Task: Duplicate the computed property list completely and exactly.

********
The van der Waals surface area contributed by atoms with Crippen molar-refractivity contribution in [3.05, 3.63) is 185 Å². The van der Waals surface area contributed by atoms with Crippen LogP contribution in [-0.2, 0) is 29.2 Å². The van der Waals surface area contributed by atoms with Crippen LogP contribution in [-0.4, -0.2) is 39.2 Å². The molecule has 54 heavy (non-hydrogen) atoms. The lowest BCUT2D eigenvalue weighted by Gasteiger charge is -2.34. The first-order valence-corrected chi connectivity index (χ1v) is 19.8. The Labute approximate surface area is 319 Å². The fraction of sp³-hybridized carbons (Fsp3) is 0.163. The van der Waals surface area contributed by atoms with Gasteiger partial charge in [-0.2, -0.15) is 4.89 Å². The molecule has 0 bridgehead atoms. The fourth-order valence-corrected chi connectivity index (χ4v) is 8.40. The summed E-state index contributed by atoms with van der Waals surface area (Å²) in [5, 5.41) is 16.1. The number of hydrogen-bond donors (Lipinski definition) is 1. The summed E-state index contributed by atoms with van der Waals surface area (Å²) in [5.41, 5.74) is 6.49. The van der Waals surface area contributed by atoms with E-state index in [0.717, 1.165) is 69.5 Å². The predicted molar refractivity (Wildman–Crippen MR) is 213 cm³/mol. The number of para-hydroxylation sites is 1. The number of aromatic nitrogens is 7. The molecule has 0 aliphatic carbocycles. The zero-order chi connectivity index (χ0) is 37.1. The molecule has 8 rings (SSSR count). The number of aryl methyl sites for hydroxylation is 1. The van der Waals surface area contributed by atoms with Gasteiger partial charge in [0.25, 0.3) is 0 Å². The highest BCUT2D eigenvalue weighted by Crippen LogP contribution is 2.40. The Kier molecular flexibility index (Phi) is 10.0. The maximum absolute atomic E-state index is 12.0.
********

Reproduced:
The van der Waals surface area contributed by atoms with Crippen molar-refractivity contribution in [3.05, 3.63) is 185 Å². The van der Waals surface area contributed by atoms with Crippen LogP contribution in [-0.2, 0) is 29.2 Å². The van der Waals surface area contributed by atoms with Crippen LogP contribution in [-0.4, -0.2) is 39.2 Å². The molecule has 54 heavy (non-hydrogen) atoms. The lowest BCUT2D eigenvalue weighted by Gasteiger charge is -2.34. The first-order valence-corrected chi connectivity index (χ1v) is 19.8. The Labute approximate surface area is 319 Å². The fraction of sp³-hybridized carbons (Fsp3) is 0.163. The van der Waals surface area contributed by atoms with Gasteiger partial charge in [-0.2, -0.15) is 4.89 Å². The molecule has 0 bridgehead atoms. The fourth-order valence-corrected chi connectivity index (χ4v) is 8.40. The summed E-state index contributed by atoms with van der Waals surface area (Å²) in [5, 5.41) is 16.1. The number of hydrogen-bond donors (Lipinski definition) is 1. The summed E-state index contributed by atoms with van der Waals surface area (Å²) in [5.41, 5.74) is 6.49. The van der Waals surface area contributed by atoms with E-state index in [0.717, 1.165) is 69.5 Å². The predicted molar refractivity (Wildman–Crippen MR) is 213 cm³/mol. The number of para-hydroxylation sites is 1. The number of aromatic nitrogens is 7. The molecule has 0 aliphatic carbocycles. The zero-order chi connectivity index (χ0) is 37.1. The molecule has 8 rings (SSSR count). The number of aryl methyl sites for hydroxylation is 1. The van der Waals surface area contributed by atoms with Gasteiger partial charge in [0.25, 0.3) is 0 Å². The highest BCUT2D eigenvalue weighted by Crippen LogP contribution is 2.40. The Kier molecular flexibility index (Phi) is 10.0. The maximum absolute atomic E-state index is 12.0.